The urban plan of the current city of Pag was developed in Venice by the Croatian architect Juraj Dalmatinac aka Giorgio da Sebenico and it is a correlation between Roman Castrum and Venetian Town Planning principles, organized as an orthogonal grid of streets and squares forming at the centre – Trg Petra Kresimira IV, with the Church of the Assumption of the Blessed Virgin Mary, the Duke’s and the Bishop’s Palaces.
The construction works lasted between 1443 – 1474 and was also supervised by Juraj Dalmatinac. Kula (Tower) Skrivanat is one of nine original towers of this XV century walled city. It was the most efficient structure to protect north-west end of the town from a hostile environment. Currently Kula Skrivanat is an empty relic of a medieval defense system.
Pag is an island of Salt. The salt production has existed for almost a thousand years. In Roman times, salt or the lack of it could drastically affect the health of entire populations. It was so valuable enough to be used as currency hence the Latin phrase salarium argentum (salt money). For the Venetians, salt was not a commodity among commodities. It was il vero fondamento del nostro stato (the true foundation of our state). Salt with its wealth built Town Pag which then had to defend itself with its fortifications.
Town Pag is also the place of origin of Paška cipka world famous lacework. First reference to Pag Lace is affiliated to sisters of the Order of Saint Benedict in 1579. It is a type of needle work strictly geometrically shaped forming white patterns, influenced by rosette of the Collegiate Church and no doubt by symmetrical urban plan of the town. Made without written drafts or blueprints was passed down from generation to generation throughout the centuries. It is so unique that Paška cipka is inscribed in the UNESCO Representative List of the Intangible Cultural Heritage of Humanity.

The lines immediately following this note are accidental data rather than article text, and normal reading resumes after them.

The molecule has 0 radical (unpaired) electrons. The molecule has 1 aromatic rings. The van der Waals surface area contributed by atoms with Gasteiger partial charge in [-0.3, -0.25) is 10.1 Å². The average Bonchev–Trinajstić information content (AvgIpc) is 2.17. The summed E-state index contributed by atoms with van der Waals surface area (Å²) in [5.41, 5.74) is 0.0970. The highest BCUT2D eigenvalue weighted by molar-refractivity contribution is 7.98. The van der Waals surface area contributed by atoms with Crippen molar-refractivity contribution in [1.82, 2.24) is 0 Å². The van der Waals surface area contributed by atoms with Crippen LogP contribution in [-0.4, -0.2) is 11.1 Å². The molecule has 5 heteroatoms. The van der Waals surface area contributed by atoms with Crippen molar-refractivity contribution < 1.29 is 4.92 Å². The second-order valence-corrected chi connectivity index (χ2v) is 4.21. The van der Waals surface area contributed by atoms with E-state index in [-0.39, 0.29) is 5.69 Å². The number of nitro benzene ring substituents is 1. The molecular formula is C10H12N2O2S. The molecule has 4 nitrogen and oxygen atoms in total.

The Skrivanat Kula is approx. 14m tall stone structure topped with three window openings to each side. The interior is an empty square void of approx. 4,5m x 4,5m footprint. The renovation project is strongly influenced by the heritage of Lace making and Salt production of Pag. Stone flight of steps are separately inserted reaching at the top, all-around gallery floor at 12m high, leaving an empty cylinder void of 2.5m diameter. Visitors can enjoy the views from the existing window openings towards the town and the Adriatic Sea.
This will be the only high viewing point of the town available to tourists while being right in the centre. Underside stone steps and balustrade are wrapped in white lacework motive creating serpentine of Paška cipka. This delicate almost like spider web closeness to sharp and ruthless stone walls is deliberately chosen to contrast the beauty of the lace with a medieval war artifact. Where the lace is locked inside the tower like a hidden treasure the new roof profoundly displays the history of salt production – self respecting the white gold of the past.
The shape is a perfect pyramid providing an ambient light to the inside and it is quite transparent like an alabaster skin. During day light opacity of the pyramid various with a strength of the sun rays bringing different translucency hence different experiences. It is intended to refract light, like a giant prism breaking light up into its constituent spectral colors. At the correct sun-ray angle a specular reflection bounces off the outside roof surface while the remaining light refracts inside and is dispersed resulting in a spectrum – creating an effect similar to a Rainbow.
Transparency of the roof material will be designed to specific wavelengths to achieve this effect, which can be repeated during night times using an artificial light sources. Observing the panorama of the town from surrounding mountains will see the Skrivanat Kula with its roof as Colossal Salt Crystal performing unforgettable Rainbow experiences.
Location: Pag, Croatia
Architect: Quixotic Architecture
Project Team: Wojciech Dziubek & Wojciech Gwizdak